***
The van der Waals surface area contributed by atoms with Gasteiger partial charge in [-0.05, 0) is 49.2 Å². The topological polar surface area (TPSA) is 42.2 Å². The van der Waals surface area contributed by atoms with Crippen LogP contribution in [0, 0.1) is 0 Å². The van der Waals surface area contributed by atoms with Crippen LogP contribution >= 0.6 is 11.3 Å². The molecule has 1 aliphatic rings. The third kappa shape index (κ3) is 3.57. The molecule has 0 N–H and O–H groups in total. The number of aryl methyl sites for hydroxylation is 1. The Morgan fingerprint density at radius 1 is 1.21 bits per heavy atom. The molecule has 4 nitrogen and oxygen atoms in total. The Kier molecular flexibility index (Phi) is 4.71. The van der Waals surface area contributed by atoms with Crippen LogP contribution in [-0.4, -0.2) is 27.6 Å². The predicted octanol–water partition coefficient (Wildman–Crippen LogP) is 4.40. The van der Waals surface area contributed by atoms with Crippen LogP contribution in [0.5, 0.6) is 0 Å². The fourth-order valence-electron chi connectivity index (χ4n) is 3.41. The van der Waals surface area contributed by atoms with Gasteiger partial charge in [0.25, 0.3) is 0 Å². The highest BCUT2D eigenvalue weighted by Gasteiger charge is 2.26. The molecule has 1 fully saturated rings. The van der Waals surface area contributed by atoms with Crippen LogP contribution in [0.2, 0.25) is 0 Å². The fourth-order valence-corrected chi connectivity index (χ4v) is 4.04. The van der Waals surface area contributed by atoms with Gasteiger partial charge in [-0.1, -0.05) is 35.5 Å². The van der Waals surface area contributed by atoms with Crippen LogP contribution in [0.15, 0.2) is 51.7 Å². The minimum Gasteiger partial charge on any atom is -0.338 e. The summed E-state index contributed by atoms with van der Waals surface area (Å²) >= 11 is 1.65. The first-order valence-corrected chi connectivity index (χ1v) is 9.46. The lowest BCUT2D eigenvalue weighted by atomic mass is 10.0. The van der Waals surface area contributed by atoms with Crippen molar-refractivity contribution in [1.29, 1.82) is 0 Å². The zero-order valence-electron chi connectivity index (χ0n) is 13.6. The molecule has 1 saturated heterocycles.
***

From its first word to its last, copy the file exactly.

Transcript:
The van der Waals surface area contributed by atoms with Gasteiger partial charge in [-0.05, 0) is 49.2 Å². The topological polar surface area (TPSA) is 42.2 Å². The van der Waals surface area contributed by atoms with Crippen LogP contribution in [0, 0.1) is 0 Å². The van der Waals surface area contributed by atoms with Crippen LogP contribution >= 0.6 is 11.3 Å². The molecule has 1 aliphatic rings. The third kappa shape index (κ3) is 3.57. The molecule has 0 N–H and O–H groups in total. The number of aryl methyl sites for hydroxylation is 1. The Morgan fingerprint density at radius 1 is 1.21 bits per heavy atom. The molecule has 4 nitrogen and oxygen atoms in total. The Kier molecular flexibility index (Phi) is 4.71. The van der Waals surface area contributed by atoms with Crippen LogP contribution in [-0.4, -0.2) is 27.6 Å². The predicted octanol–water partition coefficient (Wildman–Crippen LogP) is 4.40. The van der Waals surface area contributed by atoms with Crippen LogP contribution in [0.5, 0.6) is 0 Å². The fourth-order valence-electron chi connectivity index (χ4n) is 3.41. The van der Waals surface area contributed by atoms with Gasteiger partial charge in [0.25, 0.3) is 0 Å². The highest BCUT2D eigenvalue weighted by Gasteiger charge is 2.26. The molecule has 1 fully saturated rings. The van der Waals surface area contributed by atoms with Crippen LogP contribution in [0.2, 0.25) is 0 Å². The fourth-order valence-corrected chi connectivity index (χ4v) is 4.04. The van der Waals surface area contributed by atoms with Gasteiger partial charge in [-0.1, -0.05) is 35.5 Å². The van der Waals surface area contributed by atoms with Crippen LogP contribution in [0.15, 0.2) is 51.7 Å². The minimum Gasteiger partial charge on any atom is -0.338 e. The summed E-state index contributed by atoms with van der Waals surface area (Å²) >= 11 is 1.65. The first-order valence-corrected chi connectivity index (χ1v) is 9.46. The lowest BCUT2D eigenvalue weighted by atomic mass is 10.0. The van der Waals surface area contributed by atoms with Crippen molar-refractivity contribution in [1.29, 1.82) is 0 Å². The zero-order valence-electron chi connectivity index (χ0n) is 13.6. The molecule has 1 saturated heterocycles.